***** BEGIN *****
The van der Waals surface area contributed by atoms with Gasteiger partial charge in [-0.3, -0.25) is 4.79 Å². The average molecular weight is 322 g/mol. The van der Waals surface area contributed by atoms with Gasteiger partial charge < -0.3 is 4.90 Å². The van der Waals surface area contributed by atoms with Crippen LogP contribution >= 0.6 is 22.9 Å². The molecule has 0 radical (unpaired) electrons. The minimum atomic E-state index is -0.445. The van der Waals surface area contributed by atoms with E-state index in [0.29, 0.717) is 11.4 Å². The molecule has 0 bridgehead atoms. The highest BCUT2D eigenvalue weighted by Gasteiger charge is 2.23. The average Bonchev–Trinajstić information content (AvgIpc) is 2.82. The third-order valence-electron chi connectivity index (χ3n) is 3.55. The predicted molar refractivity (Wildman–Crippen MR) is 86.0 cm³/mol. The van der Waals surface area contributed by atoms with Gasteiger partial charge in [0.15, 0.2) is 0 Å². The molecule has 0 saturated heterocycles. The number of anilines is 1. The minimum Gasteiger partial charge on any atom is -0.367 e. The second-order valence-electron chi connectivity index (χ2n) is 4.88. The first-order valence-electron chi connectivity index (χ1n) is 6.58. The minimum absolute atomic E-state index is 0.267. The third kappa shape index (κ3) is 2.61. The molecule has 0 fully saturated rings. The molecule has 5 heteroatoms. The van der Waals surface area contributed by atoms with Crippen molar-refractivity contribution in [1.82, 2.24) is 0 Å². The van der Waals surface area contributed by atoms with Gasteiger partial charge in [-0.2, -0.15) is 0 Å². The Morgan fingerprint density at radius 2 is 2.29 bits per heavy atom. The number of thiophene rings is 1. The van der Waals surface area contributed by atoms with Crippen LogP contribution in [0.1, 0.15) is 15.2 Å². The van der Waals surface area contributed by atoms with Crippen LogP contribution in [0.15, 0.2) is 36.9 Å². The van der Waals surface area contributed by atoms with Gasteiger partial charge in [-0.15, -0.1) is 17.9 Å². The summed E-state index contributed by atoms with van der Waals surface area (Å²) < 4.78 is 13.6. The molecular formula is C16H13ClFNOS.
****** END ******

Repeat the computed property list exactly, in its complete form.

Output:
The van der Waals surface area contributed by atoms with Gasteiger partial charge in [-0.3, -0.25) is 4.79 Å². The average molecular weight is 322 g/mol. The van der Waals surface area contributed by atoms with Gasteiger partial charge < -0.3 is 4.90 Å². The van der Waals surface area contributed by atoms with Crippen LogP contribution >= 0.6 is 22.9 Å². The molecule has 0 radical (unpaired) electrons. The minimum atomic E-state index is -0.445. The van der Waals surface area contributed by atoms with E-state index in [0.29, 0.717) is 11.4 Å². The molecule has 0 bridgehead atoms. The highest BCUT2D eigenvalue weighted by Gasteiger charge is 2.23. The average Bonchev–Trinajstić information content (AvgIpc) is 2.82. The third-order valence-electron chi connectivity index (χ3n) is 3.55. The predicted molar refractivity (Wildman–Crippen MR) is 86.0 cm³/mol. The van der Waals surface area contributed by atoms with Gasteiger partial charge in [0.15, 0.2) is 0 Å². The molecule has 0 saturated heterocycles. The number of anilines is 1. The minimum Gasteiger partial charge on any atom is -0.367 e. The second-order valence-electron chi connectivity index (χ2n) is 4.88. The first-order valence-electron chi connectivity index (χ1n) is 6.58. The minimum absolute atomic E-state index is 0.267. The third kappa shape index (κ3) is 2.61. The molecule has 0 fully saturated rings. The molecule has 5 heteroatoms. The van der Waals surface area contributed by atoms with Crippen molar-refractivity contribution in [1.82, 2.24) is 0 Å². The van der Waals surface area contributed by atoms with Gasteiger partial charge in [-0.2, -0.15) is 0 Å². The Morgan fingerprint density at radius 2 is 2.29 bits per heavy atom. The number of thiophene rings is 1. The van der Waals surface area contributed by atoms with Crippen LogP contribution in [0.1, 0.15) is 15.2 Å². The van der Waals surface area contributed by atoms with Crippen LogP contribution in [0.15, 0.2) is 36.9 Å². The van der Waals surface area contributed by atoms with Gasteiger partial charge in [-0.15, -0.1) is 17.9 Å². The summed E-state index contributed by atoms with van der Waals surface area (Å²) < 4.78 is 13.6. The molecular formula is C16H13ClFNOS.